Regional growth in China: An empirical investigation using multiple imputation and province-level panel data
AbstractThis paper examines the contributions of various factors to China's economic growth. The methodology is discussed in papers by Levine and Renelt (1992) and Sala-i-Martin (1997). Using multiple imputation techniques on a panel data from 1978 to 1999 for 30 provinces, autonomous regions, and independently administered cities, we find that provinces with more innovation capital and more bank-deposit-to-GDP ratios tend to experience higher economic growth. Migration of people into a province, the number of higher education teachers, railroad density & local government revenue as a percent of total government spending are all negatively related to subsequent growth rates.
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Bibliographic InfoArticle provided by Elsevier in its journal Research in Economics.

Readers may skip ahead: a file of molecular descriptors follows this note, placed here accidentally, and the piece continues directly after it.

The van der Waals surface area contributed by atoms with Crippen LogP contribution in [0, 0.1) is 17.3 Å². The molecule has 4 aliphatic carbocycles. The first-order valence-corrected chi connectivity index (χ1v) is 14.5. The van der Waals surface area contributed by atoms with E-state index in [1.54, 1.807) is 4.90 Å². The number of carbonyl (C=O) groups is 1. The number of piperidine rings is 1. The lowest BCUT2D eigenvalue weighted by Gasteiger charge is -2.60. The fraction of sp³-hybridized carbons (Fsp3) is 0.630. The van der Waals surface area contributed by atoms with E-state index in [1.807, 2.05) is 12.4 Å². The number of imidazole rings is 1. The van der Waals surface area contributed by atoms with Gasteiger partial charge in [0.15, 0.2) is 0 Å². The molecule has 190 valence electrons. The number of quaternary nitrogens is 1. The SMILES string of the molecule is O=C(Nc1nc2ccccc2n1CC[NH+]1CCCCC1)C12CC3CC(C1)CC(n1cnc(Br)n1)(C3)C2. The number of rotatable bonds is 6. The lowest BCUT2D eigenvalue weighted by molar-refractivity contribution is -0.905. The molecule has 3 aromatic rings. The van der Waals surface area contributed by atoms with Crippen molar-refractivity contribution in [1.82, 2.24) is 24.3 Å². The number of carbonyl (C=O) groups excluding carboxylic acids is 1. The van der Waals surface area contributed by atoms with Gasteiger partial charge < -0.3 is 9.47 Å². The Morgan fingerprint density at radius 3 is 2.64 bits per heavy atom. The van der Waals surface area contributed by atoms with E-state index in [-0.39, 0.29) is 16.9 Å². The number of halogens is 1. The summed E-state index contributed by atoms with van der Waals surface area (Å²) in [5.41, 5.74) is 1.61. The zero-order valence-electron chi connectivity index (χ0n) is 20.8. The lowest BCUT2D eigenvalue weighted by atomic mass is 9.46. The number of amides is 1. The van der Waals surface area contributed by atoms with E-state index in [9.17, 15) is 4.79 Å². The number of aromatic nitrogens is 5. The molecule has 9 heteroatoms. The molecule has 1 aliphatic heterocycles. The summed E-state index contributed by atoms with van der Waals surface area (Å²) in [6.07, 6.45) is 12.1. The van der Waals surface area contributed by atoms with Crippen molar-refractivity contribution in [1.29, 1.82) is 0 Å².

Volume (Year): 65 (2011)
Issue (Month): 3 (September)
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Web page: http://www.elsevier.com/locate/inca/622941
Growth Provinces Empirical Panel-data;
Other versions of this item:
- Chen, Baizhu & Phillips, Kerk L., 2008. "Regional Growth in China: An Empirical Investigation using Multiple Imputation and Province-level Panel Data," MPRA Paper 23553, University Library of Munich, Germany.
- H10 - Public Economics - - Structure and Scope of Government - - - General
- O47 - Economic Development, Technological Change, and Growth - - Economic Growth and Aggregate Productivity - - - Measurement of Economic Growth; Aggregate Productivity; Cross-Country Output Convergence
- O53 - Economic Development, Technological Change, and Growth - - Economywide Country Studies - - - Asia including Middle East
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